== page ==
Iran Nuclear NewsIran rejects UN-proposed nuclear deal

Iran rejects UN-proposed nuclear deal


ImageAP: Iran's foreign minister on Wednesday said his country would not export its enriched uranium for further processing, effectively rejecting the latest U.N. plan aimed at preventing Tehran from building nuclear weapons. The Associated Press


ImageTEHRAN, Iran (AP) — Iran's foreign minister on Wednesday said his country would not export its enriched uranium for further processing, effectively rejecting the latest U.N. plan aimed at preventing Tehran from building nuclear weapons.

Instead Manochehr Mottaki said Iran would consider a nuclear swap inside Iran as an alternative plan.

The United Nations last month offered a deal to take 70 percent of Iran's low-enriched uranium to reduce its stockpile of material that could be enriched to a higher level, and possibly be used to make nuclear weapons.

That uranium would be returned about a year later as refined fuel rods, which would solve the impasse over its nuclear program. Fuel rods cannot be readily turned into weapons-grade material.

"We will definitely not send our 5.3-percent enriched uranium out of the country," Foreign Minister Manochehr Mottaki told the semiofficial ISNA news agency. "That means a fuel swap could be considered"

The counterproposal was an indication of Iran's unwillingness to trust the West with its fuel for the time needed to transform it into the more harmless fuel rods.

Mottaki said that Iranian experts were looking at the modified proposal to determine what amounts of uranium should be exchanged for fuel rods.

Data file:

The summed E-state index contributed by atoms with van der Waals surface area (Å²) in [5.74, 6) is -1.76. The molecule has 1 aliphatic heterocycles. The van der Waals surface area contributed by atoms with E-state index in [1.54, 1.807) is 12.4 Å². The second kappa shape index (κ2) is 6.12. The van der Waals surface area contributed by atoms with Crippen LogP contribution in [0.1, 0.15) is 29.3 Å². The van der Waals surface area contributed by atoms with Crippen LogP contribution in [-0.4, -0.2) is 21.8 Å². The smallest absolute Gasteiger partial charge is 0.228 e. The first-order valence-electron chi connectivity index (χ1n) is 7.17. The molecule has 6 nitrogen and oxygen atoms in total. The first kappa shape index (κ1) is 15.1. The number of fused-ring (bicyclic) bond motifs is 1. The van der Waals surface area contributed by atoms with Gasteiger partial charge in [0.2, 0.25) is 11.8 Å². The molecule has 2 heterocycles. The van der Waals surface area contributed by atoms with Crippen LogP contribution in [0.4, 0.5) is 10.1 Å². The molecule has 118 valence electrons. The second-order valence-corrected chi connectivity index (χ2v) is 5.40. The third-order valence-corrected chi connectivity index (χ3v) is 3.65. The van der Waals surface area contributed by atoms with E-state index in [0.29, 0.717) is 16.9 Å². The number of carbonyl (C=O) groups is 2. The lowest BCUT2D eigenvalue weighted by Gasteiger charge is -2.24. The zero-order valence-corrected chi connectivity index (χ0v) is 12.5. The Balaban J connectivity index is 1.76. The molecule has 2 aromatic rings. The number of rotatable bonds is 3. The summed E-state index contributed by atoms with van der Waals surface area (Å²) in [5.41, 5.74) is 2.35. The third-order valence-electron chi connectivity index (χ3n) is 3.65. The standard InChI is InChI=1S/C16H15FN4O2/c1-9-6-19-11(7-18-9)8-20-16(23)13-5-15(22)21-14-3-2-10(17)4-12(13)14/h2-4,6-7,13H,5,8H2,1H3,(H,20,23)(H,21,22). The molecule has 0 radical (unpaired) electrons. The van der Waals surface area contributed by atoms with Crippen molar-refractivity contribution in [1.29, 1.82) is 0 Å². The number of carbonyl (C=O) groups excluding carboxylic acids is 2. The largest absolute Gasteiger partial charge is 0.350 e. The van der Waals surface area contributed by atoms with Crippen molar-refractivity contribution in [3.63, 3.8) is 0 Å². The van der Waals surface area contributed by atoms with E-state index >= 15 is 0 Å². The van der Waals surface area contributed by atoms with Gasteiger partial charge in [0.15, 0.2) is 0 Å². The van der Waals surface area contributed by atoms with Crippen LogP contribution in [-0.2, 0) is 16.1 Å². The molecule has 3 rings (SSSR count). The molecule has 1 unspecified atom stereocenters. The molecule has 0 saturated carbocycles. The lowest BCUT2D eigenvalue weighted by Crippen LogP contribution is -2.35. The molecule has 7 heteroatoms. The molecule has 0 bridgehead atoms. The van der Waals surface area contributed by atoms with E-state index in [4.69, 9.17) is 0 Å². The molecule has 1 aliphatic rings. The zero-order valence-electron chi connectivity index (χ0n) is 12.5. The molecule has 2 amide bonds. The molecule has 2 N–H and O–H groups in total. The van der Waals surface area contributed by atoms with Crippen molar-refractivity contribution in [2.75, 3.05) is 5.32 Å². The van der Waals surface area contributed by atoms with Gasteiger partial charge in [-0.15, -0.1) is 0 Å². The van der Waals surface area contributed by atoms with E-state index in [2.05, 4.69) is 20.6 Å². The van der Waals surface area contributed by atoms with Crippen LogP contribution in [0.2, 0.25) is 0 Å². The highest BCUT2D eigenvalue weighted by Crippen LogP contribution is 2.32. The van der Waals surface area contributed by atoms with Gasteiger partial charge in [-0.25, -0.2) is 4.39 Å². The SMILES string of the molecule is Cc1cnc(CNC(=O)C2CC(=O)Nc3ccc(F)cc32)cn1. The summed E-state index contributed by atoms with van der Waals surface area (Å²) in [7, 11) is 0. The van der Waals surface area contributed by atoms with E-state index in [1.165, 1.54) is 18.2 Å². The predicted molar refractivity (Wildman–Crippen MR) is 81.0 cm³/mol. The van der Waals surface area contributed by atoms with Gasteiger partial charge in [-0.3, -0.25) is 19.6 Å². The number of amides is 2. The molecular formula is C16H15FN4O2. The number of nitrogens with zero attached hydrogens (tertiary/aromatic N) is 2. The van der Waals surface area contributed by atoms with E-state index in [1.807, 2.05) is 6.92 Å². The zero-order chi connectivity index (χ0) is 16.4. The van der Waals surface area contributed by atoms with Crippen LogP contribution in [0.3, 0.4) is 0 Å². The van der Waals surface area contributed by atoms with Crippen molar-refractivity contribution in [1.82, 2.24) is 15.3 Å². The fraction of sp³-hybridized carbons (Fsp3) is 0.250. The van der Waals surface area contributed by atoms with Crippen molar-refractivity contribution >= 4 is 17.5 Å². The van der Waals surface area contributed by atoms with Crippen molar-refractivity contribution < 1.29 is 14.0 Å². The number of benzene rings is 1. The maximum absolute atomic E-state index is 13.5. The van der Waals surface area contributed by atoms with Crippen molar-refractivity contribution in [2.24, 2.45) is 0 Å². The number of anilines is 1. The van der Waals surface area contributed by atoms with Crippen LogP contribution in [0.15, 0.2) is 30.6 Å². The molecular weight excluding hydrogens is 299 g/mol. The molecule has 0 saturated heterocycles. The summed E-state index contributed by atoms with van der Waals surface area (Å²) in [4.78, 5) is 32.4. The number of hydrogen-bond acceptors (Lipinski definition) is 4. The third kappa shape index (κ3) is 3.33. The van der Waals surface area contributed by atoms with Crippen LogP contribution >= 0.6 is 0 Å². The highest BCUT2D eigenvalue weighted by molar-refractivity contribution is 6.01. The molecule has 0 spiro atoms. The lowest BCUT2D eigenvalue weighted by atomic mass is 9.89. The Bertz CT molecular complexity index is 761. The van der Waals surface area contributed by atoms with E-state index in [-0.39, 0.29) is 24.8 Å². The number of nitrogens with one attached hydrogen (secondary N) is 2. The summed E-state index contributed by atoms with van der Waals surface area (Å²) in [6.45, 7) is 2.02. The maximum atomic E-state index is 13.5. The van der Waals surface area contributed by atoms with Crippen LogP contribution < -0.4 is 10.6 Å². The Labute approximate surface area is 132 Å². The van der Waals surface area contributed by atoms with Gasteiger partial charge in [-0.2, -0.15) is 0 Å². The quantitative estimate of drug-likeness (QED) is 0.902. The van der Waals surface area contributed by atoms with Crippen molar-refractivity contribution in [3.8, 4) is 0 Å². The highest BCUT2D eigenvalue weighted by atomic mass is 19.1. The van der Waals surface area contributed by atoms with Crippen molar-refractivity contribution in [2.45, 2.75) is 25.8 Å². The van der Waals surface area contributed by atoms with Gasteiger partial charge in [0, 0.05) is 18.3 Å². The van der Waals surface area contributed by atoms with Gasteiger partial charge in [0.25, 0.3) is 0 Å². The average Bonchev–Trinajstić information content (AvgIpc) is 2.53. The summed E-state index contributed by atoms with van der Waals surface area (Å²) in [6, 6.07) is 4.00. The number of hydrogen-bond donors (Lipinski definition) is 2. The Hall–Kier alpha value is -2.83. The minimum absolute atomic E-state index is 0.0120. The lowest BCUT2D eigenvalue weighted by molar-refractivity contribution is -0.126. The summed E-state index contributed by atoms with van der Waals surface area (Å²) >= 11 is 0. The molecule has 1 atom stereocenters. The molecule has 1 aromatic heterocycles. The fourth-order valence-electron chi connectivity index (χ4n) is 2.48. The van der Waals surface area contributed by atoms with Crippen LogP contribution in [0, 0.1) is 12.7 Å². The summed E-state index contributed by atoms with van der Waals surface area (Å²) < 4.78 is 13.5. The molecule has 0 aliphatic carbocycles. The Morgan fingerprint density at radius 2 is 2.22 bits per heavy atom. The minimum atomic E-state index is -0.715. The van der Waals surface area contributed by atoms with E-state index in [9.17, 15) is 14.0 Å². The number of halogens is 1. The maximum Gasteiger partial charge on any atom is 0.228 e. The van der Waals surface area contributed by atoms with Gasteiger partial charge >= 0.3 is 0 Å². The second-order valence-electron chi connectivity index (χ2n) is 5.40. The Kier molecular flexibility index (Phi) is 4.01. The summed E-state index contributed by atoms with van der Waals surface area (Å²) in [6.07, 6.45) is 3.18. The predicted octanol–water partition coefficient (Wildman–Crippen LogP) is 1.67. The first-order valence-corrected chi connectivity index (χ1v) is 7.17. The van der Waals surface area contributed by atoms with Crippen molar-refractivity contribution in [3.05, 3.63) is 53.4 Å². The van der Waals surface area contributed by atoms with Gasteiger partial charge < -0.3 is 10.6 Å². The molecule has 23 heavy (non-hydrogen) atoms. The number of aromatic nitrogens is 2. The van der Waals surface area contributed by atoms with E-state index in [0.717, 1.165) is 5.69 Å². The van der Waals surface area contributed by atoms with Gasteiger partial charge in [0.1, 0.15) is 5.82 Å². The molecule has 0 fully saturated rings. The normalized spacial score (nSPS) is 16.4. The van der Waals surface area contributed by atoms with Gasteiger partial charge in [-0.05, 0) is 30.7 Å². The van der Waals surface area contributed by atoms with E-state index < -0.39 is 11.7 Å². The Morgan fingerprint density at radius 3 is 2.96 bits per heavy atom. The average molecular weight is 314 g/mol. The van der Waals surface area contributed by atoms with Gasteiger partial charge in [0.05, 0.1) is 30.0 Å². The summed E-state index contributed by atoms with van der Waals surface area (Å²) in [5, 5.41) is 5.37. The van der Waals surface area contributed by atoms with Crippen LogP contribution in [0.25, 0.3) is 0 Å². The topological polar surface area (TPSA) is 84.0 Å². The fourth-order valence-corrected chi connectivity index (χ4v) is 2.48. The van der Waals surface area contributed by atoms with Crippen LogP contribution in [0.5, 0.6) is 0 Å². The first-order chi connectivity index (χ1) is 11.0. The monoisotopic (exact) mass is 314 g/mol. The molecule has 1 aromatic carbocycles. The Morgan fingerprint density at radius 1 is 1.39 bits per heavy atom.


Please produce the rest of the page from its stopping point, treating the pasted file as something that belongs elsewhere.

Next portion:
Under the U.N. proposal, Iran exports its uranium which is enriched at less than 5 percent — enough to produce fuel to burn in plants. Enriching uranium to much higher levels can produce weapons-grade material.

In exchange, the Iranian uranium would be further enriched in Russia and then be sent to France. Once there, it would be converted into fuel rods, which would be returned to Iran.

Mottaki dismissed a comment by U.S. Secretary of State Hillary Clinton that it only had the most recent U.N. plan as its choice.

"Diplomacy is not all or nothing. Mrs. Clinton's comments that Iran must accept only this proposal is not diplomatic."

The U.S. and its allies see the process as buying time to reach a compromise with Iran by depriving it of the amount of uranium needed to potentially make a nuclear bomb. Western powers believe Iran is seeking nuclear weapons, or at least the ability to produce them on short notice. Tehran says its uranium activities are aimed only at generating electricity.

The amount of uranium that would be exported by Iran under the U.N. plan, about 1.2 tons (1,100 kilograms) of low-enriched uranium, represents about 70 percent of its stockpile. It would have been sent to Russia in one batch by the end of the year, easing concerns the material would be used for a bomb.

Around 2,200 pounds (1,000 kilograms) of low-enriched uranium is needed to produce enough weapons-grade uranium for a single nuclear warhead, according to experts. Iran is believed to have well over that amount of low-enriched uranium in its stockpiles.

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